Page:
The tourism-disaster-conflict nexus: Insights from Southeast Asia and the South Pacific Event as iCalendar

(Development Studies, School of Social Sciences)

22 September 2017

2 - 3pm

Venue: Pat Hanan Room, CLL Building (207-501)

Professor Andreas Neef | Development Studies 

Tourism crises In Southeast Asia and the South Pacific have been regularly precipitated by natural disasters, as exemplified by the 2004 Indian Ocean Tsunami that devastated many coastal tourist destinations or the recent cyclones Pam and Winston that ravaged small island countries in the South Pacific. At the same time, the tourism industry has often been assigned a pivotal role in the reconstruction and recovery efforts. Prospective tourists have been lured into supporting post-disaster rehabilitation simply through visiting disaster-affected areas. Yet prioritising the tourism sector in the recovery process may have unintended consequences: less touristic areas that have been severely affected by the disaster may receive less humanitarian relief support. Disaster recovery processes in the tourism industry can also be highly uneven, as multinational hotel chains tend to recover more swiftly and increase both their market share and their control over important resources. Insecure customary land rights of ethnic minority groups and indigenous people may be prone to exploitation by opportunistic tourist operators in the aftermath of a disaster. In this talk, I will present first findings from a collaborative and comparative research project that investigates the interface of tourism, disaster and conflict in Fiji, Vanuatu and Thailand.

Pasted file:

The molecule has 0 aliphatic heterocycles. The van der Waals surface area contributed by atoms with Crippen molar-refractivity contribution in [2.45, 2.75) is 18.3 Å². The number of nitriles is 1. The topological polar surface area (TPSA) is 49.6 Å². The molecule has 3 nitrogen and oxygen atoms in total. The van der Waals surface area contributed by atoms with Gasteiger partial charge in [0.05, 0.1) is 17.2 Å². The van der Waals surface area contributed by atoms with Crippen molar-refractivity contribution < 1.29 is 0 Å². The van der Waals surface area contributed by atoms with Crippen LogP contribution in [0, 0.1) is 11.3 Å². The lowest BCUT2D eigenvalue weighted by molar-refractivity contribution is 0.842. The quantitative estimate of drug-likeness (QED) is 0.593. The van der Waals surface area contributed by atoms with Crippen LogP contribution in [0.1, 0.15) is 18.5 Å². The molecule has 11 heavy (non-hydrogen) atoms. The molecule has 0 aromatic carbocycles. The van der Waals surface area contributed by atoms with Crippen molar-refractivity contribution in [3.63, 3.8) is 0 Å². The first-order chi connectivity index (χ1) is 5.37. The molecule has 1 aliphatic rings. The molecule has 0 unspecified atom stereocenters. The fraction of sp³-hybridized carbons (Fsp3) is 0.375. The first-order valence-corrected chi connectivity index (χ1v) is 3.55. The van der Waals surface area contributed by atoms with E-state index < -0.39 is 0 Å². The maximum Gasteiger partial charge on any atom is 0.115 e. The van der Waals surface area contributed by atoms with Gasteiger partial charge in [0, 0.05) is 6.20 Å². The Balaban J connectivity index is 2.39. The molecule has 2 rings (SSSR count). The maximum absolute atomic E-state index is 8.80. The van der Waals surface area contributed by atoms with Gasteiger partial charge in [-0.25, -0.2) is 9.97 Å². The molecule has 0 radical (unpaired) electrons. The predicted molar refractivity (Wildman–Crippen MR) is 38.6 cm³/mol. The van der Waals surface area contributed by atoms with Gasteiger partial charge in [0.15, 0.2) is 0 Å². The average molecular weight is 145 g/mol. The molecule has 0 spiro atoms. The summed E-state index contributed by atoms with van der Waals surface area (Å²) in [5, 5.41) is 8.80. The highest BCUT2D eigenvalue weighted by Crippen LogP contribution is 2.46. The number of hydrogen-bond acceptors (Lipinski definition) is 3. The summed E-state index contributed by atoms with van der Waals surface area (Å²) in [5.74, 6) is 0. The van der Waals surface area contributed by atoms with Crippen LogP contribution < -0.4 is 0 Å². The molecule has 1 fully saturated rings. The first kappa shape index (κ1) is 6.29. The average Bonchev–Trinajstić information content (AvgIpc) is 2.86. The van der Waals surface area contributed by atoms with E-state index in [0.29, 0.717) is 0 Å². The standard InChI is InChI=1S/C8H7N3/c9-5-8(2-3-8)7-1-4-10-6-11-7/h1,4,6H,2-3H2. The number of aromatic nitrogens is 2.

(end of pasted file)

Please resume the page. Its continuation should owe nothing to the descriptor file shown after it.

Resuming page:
Andreas Neef is Professor in Development Studies at the University of Auckland. His current research focuses on natural resource governance with particular emphasis on the ethics and politics of land grabbing, development-induced displacement, climate change adaptation and mitigation, and post-disaster response and recovery in Southeast Asia and the South Pacific.


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